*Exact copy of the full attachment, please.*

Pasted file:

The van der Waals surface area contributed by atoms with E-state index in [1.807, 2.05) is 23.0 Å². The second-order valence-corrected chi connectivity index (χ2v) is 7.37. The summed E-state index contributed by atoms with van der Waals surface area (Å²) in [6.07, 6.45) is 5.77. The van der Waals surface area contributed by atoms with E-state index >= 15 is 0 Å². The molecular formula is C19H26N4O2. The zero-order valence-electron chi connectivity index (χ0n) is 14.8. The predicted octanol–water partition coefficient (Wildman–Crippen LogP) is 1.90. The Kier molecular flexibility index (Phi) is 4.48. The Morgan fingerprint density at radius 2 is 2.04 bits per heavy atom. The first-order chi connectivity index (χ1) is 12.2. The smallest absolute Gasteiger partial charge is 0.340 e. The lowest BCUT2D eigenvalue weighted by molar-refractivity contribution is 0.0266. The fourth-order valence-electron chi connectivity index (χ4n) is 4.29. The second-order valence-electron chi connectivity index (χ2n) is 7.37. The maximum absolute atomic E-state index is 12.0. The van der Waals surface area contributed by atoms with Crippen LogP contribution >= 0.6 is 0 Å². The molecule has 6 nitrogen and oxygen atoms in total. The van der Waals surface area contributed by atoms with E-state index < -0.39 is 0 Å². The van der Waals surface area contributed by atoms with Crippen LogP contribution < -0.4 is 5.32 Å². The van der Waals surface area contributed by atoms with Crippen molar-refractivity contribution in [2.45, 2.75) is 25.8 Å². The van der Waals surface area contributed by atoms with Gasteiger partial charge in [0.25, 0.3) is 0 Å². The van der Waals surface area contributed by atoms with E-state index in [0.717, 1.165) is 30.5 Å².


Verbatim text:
The van der Waals surface area contributed by atoms with E-state index in [1.807, 2.05) is 23.0 Å². The second-order valence-corrected chi connectivity index (χ2v) is 7.37. The summed E-state index contributed by atoms with van der Waals surface area (Å²) in [6.07, 6.45) is 5.77. The van der Waals surface area contributed by atoms with E-state index >= 15 is 0 Å². The molecular formula is C19H26N4O2. The zero-order valence-electron chi connectivity index (χ0n) is 14.8. The predicted octanol–water partition coefficient (Wildman–Crippen LogP) is 1.90. The Kier molecular flexibility index (Phi) is 4.48. The Morgan fingerprint density at radius 2 is 2.04 bits per heavy atom. The first-order chi connectivity index (χ1) is 12.2. The smallest absolute Gasteiger partial charge is 0.340 e. The lowest BCUT2D eigenvalue weighted by molar-refractivity contribution is 0.0266. The fourth-order valence-electron chi connectivity index (χ4n) is 4.29. The second-order valence-electron chi connectivity index (χ2n) is 7.37. The maximum absolute atomic E-state index is 12.0. The van der Waals surface area contributed by atoms with Crippen LogP contribution >= 0.6 is 0 Å². The molecule has 6 nitrogen and oxygen atoms in total. The van der Waals surface area contributed by atoms with E-state index < -0.39 is 0 Å². The van der Waals surface area contributed by atoms with Crippen LogP contribution < -0.4 is 5.32 Å². The van der Waals surface area contributed by atoms with Crippen molar-refractivity contribution in [2.45, 2.75) is 25.8 Å². The van der Waals surface area contributed by atoms with Gasteiger partial charge in [0.25, 0.3) is 0 Å². The van der Waals surface area contributed by atoms with E-state index in [0.717, 1.165) is 30.5 Å².